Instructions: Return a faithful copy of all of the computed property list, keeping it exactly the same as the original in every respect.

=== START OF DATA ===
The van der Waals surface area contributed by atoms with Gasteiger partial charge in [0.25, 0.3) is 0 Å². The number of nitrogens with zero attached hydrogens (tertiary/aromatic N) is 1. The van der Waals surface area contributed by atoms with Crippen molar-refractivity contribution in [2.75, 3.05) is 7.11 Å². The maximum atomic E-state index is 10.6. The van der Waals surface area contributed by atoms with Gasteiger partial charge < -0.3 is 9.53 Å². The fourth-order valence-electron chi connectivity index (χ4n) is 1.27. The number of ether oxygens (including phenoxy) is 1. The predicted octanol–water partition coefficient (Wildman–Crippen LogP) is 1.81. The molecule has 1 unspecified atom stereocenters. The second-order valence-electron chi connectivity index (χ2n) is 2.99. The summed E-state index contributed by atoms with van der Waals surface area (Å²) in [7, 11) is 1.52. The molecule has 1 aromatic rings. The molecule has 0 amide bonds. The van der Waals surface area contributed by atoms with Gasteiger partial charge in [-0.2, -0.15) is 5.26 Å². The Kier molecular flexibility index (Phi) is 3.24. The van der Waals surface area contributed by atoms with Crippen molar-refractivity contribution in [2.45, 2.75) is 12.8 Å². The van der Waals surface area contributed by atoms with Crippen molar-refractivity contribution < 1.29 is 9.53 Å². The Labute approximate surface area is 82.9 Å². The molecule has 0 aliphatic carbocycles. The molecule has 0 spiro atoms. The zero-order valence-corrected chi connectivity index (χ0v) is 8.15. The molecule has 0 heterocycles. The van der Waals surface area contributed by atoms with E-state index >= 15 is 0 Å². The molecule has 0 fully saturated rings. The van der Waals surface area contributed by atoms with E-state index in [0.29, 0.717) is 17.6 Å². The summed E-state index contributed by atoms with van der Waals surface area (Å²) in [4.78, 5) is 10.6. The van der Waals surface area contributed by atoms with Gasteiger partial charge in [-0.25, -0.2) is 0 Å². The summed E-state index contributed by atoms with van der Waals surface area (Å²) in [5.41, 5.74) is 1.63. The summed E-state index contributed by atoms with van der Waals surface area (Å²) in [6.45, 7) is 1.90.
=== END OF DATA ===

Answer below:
The van der Waals surface area contributed by atoms with Gasteiger partial charge in [0.25, 0.3) is 0 Å². The number of nitrogens with zero attached hydrogens (tertiary/aromatic N) is 1. The van der Waals surface area contributed by atoms with Crippen molar-refractivity contribution in [2.75, 3.05) is 7.11 Å². The maximum atomic E-state index is 10.6. The van der Waals surface area contributed by atoms with Gasteiger partial charge < -0.3 is 9.53 Å². The fourth-order valence-electron chi connectivity index (χ4n) is 1.27. The number of ether oxygens (including phenoxy) is 1. The predicted octanol–water partition coefficient (Wildman–Crippen LogP) is 1.81. The molecule has 1 unspecified atom stereocenters. The second-order valence-electron chi connectivity index (χ2n) is 2.99. The summed E-state index contributed by atoms with van der Waals surface area (Å²) in [7, 11) is 1.52. The molecule has 1 aromatic rings. The molecule has 0 amide bonds. The van der Waals surface area contributed by atoms with Gasteiger partial charge in [-0.2, -0.15) is 5.26 Å². The Kier molecular flexibility index (Phi) is 3.24. The van der Waals surface area contributed by atoms with Crippen molar-refractivity contribution in [2.45, 2.75) is 12.8 Å². The van der Waals surface area contributed by atoms with Crippen molar-refractivity contribution < 1.29 is 9.53 Å². The Labute approximate surface area is 82.9 Å². The molecule has 0 aliphatic carbocycles. The molecule has 0 spiro atoms. The zero-order valence-corrected chi connectivity index (χ0v) is 8.15. The molecule has 0 heterocycles. The van der Waals surface area contributed by atoms with E-state index >= 15 is 0 Å². The molecule has 0 fully saturated rings. The van der Waals surface area contributed by atoms with E-state index in [0.29, 0.717) is 17.6 Å². The summed E-state index contributed by atoms with van der Waals surface area (Å²) in [4.78, 5) is 10.6. The van der Waals surface area contributed by atoms with Gasteiger partial charge in [-0.25, -0.2) is 0 Å². The summed E-state index contributed by atoms with van der Waals surface area (Å²) in [5.41, 5.74) is 1.63. The summed E-state index contributed by atoms with van der Waals surface area (Å²) in [6.45, 7) is 1.90.